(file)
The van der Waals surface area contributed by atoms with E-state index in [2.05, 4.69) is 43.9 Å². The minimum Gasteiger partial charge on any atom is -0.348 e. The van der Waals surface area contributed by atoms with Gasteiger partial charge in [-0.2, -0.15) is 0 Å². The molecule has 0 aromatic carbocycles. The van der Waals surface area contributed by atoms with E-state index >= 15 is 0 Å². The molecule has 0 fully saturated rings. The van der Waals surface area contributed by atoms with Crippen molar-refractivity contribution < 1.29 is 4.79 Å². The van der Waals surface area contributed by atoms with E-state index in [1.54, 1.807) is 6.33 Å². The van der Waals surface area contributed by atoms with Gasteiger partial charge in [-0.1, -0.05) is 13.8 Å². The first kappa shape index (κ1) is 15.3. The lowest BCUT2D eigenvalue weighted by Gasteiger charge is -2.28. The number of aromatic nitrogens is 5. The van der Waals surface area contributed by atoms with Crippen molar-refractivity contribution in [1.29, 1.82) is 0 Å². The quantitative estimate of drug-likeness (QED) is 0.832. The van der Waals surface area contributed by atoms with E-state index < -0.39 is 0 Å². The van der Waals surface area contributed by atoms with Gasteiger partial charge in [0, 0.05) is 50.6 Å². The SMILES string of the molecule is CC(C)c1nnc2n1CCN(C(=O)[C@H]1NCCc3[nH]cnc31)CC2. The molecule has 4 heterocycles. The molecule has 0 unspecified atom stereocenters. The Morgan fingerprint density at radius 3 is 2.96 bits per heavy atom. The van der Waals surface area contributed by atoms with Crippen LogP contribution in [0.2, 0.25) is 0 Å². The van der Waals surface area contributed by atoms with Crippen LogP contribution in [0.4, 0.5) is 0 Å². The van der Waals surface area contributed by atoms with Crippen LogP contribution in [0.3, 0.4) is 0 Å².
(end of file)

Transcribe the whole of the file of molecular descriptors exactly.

The van der Waals surface area contributed by atoms with E-state index in [2.05, 4.69) is 43.9 Å². The minimum Gasteiger partial charge on any atom is -0.348 e. The van der Waals surface area contributed by atoms with Gasteiger partial charge in [-0.2, -0.15) is 0 Å². The molecule has 0 aromatic carbocycles. The van der Waals surface area contributed by atoms with E-state index >= 15 is 0 Å². The molecule has 0 fully saturated rings. The van der Waals surface area contributed by atoms with Crippen molar-refractivity contribution < 1.29 is 4.79 Å². The van der Waals surface area contributed by atoms with E-state index in [1.54, 1.807) is 6.33 Å². The van der Waals surface area contributed by atoms with Gasteiger partial charge in [-0.1, -0.05) is 13.8 Å². The first kappa shape index (κ1) is 15.3. The lowest BCUT2D eigenvalue weighted by Gasteiger charge is -2.28. The number of aromatic nitrogens is 5. The van der Waals surface area contributed by atoms with Crippen molar-refractivity contribution in [1.29, 1.82) is 0 Å². The quantitative estimate of drug-likeness (QED) is 0.832. The van der Waals surface area contributed by atoms with E-state index < -0.39 is 0 Å². The van der Waals surface area contributed by atoms with Gasteiger partial charge in [0, 0.05) is 50.6 Å². The SMILES string of the molecule is CC(C)c1nnc2n1CCN(C(=O)[C@H]1NCCc3[nH]cnc31)CC2. The molecule has 4 heterocycles. The molecule has 0 unspecified atom stereocenters. The Morgan fingerprint density at radius 3 is 2.96 bits per heavy atom. The van der Waals surface area contributed by atoms with Crippen LogP contribution in [0.2, 0.25) is 0 Å². The van der Waals surface area contributed by atoms with Crippen LogP contribution in [0.4, 0.5) is 0 Å². The van der Waals surface area contributed by atoms with Crippen LogP contribution in [0.3, 0.4) is 0 Å².